Place the second smallest fiberglass patch over the first and cover it with the resin. Press the fiberglass cloth along the sides, ensuring it sticks to the hull.

Repeat the process for the remaining fiberglass patches, ensuring to massage the edges of each layer to the hole’s sides. You will want the last roving piece to be flush with the fiberglass hull.

Lastly, cover the fiberglass patch layers with the fiberglass cloth. Use the paintbrush to spread the excess resin (from the underlying patches) over this layer.

Allow the fiberglass mesh to dry for ten hours.

Pro Tip: You might want to read the manufacturer’s curing time recommendations.

  • Step 4. Clean the fiberglass patch.


The next step is a repeat of Step 1, although the objective is to flush the fiberglass patch with the rest of the hull. You want to maintain your vessel’s hydrodynamic profile to ensure efficient movement in the water.

Sand the surface to make it even with the hull. Wipe off sanding debris and finish it off with acetone. Please remember to clean the surrounding area of the patched hole.

  • Step 5. Apply the gel coat.


Get the gel coat product and read the manufacturer’s application instructions. This item is necessary to ensure an identical texture and color to the hull’s original state.

Apply the gel coat over the repaired hull and cover the layer with plastic wrap to ensure a flawless gel coat surface. Press on it and cautiously remove wrinkles and air bubbles.

You can add two more layers of plastic wrap, eliminating air pockets and crinkles with each addition. You should see an improvement in the hull’s before and after pictures after drying the gel coat for ten hours (at least).

  • Step 6. Clean and polish the fiberglass hull.


You’re ready for the final smoothening of the fiberglass hull. This action is necessary to remove imperfections on the gel coat.

Remove the plastic wrap layers and wet-sand the surface with ultra-fine sandpaper or a fine-disc orbital sander.

Soak a cloth in clean water and clean the repaired hull section. Apply a rubbing compound (preferably one specific for fiberglass) and polish the area with the orbital buffer.

Apply wax and buff the surface to protect it and make it shiny. You might also want to check this video from DIYeasycrafts to help you master fixing a fiberglass boat hull.

How to Find a Leak in a Fiberglass Boat


Knowing how to find a leak in a fiberglass boat is crucial. You can repair deep scratch issues, but cracks and holes are different because they let water inside the vessel.

Steps to detect leaks

Start your search in the boat’s most vulnerable locations, such as scupper hoses, thru-hulls, bottom sections, and the waterline’s immediate vicinity.

Pour baby powder on damage-suspected areas and look for signs of dampness.

Clean and scrub every square inch of the boat to reveal holes or cracks that might look like ordinary dirt.

Common types of hull damage

While searching for leaks in the fiberglass boat, you should increase your knowledge of the common types of hull damage.

  • Tear – Similar to cracks, this damage often results from collisions that break the laminate and fiberglass fibrils.
  • Puncture – We know these as “holes” and are often smaller than tears. This damage can affect all fiberglass layers or only the superficial ones.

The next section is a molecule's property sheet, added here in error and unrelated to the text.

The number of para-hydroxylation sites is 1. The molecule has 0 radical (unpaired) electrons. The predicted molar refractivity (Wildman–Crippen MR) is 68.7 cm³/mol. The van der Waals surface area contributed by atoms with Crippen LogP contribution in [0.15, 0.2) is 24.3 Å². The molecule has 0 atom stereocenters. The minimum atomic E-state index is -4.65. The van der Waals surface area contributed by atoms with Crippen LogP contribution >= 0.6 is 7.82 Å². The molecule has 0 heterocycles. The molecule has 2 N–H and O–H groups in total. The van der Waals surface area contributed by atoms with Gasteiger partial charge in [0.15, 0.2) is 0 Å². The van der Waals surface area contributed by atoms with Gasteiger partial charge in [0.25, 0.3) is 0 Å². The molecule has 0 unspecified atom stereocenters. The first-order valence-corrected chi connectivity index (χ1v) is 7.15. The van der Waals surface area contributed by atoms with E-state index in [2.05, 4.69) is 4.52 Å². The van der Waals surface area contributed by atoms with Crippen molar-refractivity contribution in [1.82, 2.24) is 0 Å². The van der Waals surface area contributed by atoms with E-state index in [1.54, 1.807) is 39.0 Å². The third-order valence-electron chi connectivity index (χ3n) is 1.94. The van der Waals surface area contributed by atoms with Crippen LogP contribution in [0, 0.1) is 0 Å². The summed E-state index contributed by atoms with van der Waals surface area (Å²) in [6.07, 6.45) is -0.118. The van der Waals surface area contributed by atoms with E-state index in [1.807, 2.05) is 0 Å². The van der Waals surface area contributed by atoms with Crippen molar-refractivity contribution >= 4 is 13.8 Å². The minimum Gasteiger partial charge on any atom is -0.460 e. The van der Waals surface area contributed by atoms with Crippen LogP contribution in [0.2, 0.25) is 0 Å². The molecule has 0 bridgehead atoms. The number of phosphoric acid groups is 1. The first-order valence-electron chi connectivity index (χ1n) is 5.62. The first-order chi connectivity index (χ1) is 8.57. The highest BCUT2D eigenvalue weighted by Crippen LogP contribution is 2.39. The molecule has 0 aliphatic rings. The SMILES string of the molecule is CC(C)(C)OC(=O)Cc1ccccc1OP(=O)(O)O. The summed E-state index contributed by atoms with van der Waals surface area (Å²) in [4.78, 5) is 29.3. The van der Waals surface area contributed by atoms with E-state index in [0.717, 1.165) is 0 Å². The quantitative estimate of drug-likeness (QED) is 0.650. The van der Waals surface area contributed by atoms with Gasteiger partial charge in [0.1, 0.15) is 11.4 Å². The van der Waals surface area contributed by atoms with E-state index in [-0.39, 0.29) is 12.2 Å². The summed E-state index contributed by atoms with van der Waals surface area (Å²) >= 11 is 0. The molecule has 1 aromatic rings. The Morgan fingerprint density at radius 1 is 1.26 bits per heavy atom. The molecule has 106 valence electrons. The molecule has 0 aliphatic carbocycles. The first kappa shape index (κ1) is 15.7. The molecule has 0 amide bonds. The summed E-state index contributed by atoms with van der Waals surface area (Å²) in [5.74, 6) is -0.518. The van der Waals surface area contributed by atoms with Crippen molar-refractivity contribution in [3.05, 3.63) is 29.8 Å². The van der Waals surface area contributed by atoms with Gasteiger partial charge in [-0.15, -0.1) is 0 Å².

• Crushed core – Blunt forces can compress the laminate and fiberglass fibrils, causing indentations without noticeable surface damage.
  • Delamination – Inadequate surface protection and extreme UV exposure can peel the fiberglass layers, undermining the hull’s integrity.

Maintenance and Preventive Measures


Although safe boating practices are sufficient to protect fiberglass hulls, experienced boaters know that observing proven maintenance and preventive measures are equally crucial.

  • Observe an annual fiberglass boat hull assessment to identify tiny cracks and other potential problems and fix them before they become severe.
  • Wash and clean your fiberglass hull frequently to remove mold, mildew, and other surface contaminants.
  • Apply marine-grade wax to improve the fiberglass’s UV protection.
  • Replenish the gel coat to enhance protection against the sun.
  • Apply barrier coating at the fiberglass boat’s hull below the waterline to prevent delamination and other fiberglass issues.

Helpful Tips


How long does it take to repair a fiberglass boat hull?

Emergency repairs should take only a few minutes. Meanwhile, off-the-water fiberglass boat hull repair might take at least 21 hours.

Can I repair a boat hull without professional assistance?

Yes, you can repair a boat hull without professional assistance, provided the damage is minor (i.e., cracks and small holes). 

What are the costs associated with DIY boat hull repair?

Repairing a fiberglass boat hull yourself can entail materials-related costs. You’ll buy a fiberglass repair package with fiberglass, resin, hardener, and other tools. You might also purchase sandpaper, orbital sander, acetone, and other resources.

How often should I inspect my boat hull for damage?

A once-yearly inspection of the fiberglass boat hull is sufficient to assess its integrity and discover any signs of damage.


Learning how to repair a fiberglass boat hull from the outside is a skill all boat owners should have. Although emergency hull repairs provide temporary relief in the water, allowing boaters to navigate their watercraft to safety, mastering more permanent solutions is crucial.

Boaters can fix structural issues above the waterline without taking their vessel out of the water. However, holes, cracks, and other problems below the waterline require operators to work on their watercraft on dry land.

We hope the six-step process outlined in this article made you more confident in reclaiming your fiberglass boat hull’s integrity.